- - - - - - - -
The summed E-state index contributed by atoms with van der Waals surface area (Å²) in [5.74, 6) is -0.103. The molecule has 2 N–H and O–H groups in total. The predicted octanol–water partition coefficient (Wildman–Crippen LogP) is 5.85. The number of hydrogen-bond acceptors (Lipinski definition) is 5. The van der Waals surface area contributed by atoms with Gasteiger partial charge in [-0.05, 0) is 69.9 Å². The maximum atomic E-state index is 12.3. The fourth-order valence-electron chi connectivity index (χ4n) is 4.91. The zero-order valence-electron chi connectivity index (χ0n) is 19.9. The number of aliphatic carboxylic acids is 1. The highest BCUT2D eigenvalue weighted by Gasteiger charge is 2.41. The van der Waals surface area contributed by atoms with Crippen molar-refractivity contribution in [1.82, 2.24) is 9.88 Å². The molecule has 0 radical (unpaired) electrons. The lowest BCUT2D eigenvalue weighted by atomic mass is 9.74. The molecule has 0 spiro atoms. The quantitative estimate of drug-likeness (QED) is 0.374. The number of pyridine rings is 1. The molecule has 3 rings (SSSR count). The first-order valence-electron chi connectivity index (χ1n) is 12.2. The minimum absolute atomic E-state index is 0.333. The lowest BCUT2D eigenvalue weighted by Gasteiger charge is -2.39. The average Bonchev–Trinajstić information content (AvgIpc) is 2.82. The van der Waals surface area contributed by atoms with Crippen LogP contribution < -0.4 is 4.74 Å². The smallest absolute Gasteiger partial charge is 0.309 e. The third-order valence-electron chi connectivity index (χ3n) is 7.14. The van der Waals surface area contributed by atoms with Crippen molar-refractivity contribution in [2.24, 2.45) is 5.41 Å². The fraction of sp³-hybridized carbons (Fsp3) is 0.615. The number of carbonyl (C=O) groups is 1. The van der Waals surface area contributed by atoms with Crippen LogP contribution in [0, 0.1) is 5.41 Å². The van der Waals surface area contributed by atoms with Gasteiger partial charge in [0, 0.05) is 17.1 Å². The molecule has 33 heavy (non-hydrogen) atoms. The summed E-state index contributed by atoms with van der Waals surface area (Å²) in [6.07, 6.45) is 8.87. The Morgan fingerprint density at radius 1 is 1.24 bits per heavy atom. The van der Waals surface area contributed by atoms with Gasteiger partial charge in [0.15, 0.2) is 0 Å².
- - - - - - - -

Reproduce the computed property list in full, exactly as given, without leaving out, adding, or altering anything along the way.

The summed E-state index contributed by atoms with van der Waals surface area (Å²) in [5.74, 6) is -0.103. The molecule has 2 N–H and O–H groups in total. The predicted octanol–water partition coefficient (Wildman–Crippen LogP) is 5.85. The number of hydrogen-bond acceptors (Lipinski definition) is 5. The van der Waals surface area contributed by atoms with Gasteiger partial charge in [-0.05, 0) is 69.9 Å². The maximum atomic E-state index is 12.3. The fourth-order valence-electron chi connectivity index (χ4n) is 4.91. The zero-order valence-electron chi connectivity index (χ0n) is 19.9. The number of aliphatic carboxylic acids is 1. The highest BCUT2D eigenvalue weighted by Gasteiger charge is 2.41. The van der Waals surface area contributed by atoms with Crippen molar-refractivity contribution in [1.82, 2.24) is 9.88 Å². The molecule has 0 radical (unpaired) electrons. The lowest BCUT2D eigenvalue weighted by atomic mass is 9.74. The molecule has 0 spiro atoms. The quantitative estimate of drug-likeness (QED) is 0.374. The number of pyridine rings is 1. The molecule has 3 rings (SSSR count). The first-order valence-electron chi connectivity index (χ1n) is 12.2. The minimum absolute atomic E-state index is 0.333. The lowest BCUT2D eigenvalue weighted by Gasteiger charge is -2.39. The average Bonchev–Trinajstić information content (AvgIpc) is 2.82. The van der Waals surface area contributed by atoms with Crippen LogP contribution < -0.4 is 4.74 Å². The smallest absolute Gasteiger partial charge is 0.309 e. The third-order valence-electron chi connectivity index (χ3n) is 7.14. The van der Waals surface area contributed by atoms with Crippen molar-refractivity contribution in [2.24, 2.45) is 5.41 Å². The fraction of sp³-hybridized carbons (Fsp3) is 0.615. The number of carbonyl (C=O) groups is 1. The van der Waals surface area contributed by atoms with Crippen LogP contribution in [0, 0.1) is 5.41 Å². The van der Waals surface area contributed by atoms with Gasteiger partial charge in [0, 0.05) is 17.1 Å². The molecule has 33 heavy (non-hydrogen) atoms. The summed E-state index contributed by atoms with van der Waals surface area (Å²) in [6.07, 6.45) is 8.87. The Morgan fingerprint density at radius 1 is 1.24 bits per heavy atom. The van der Waals surface area contributed by atoms with Gasteiger partial charge in [0.15, 0.2) is 0 Å².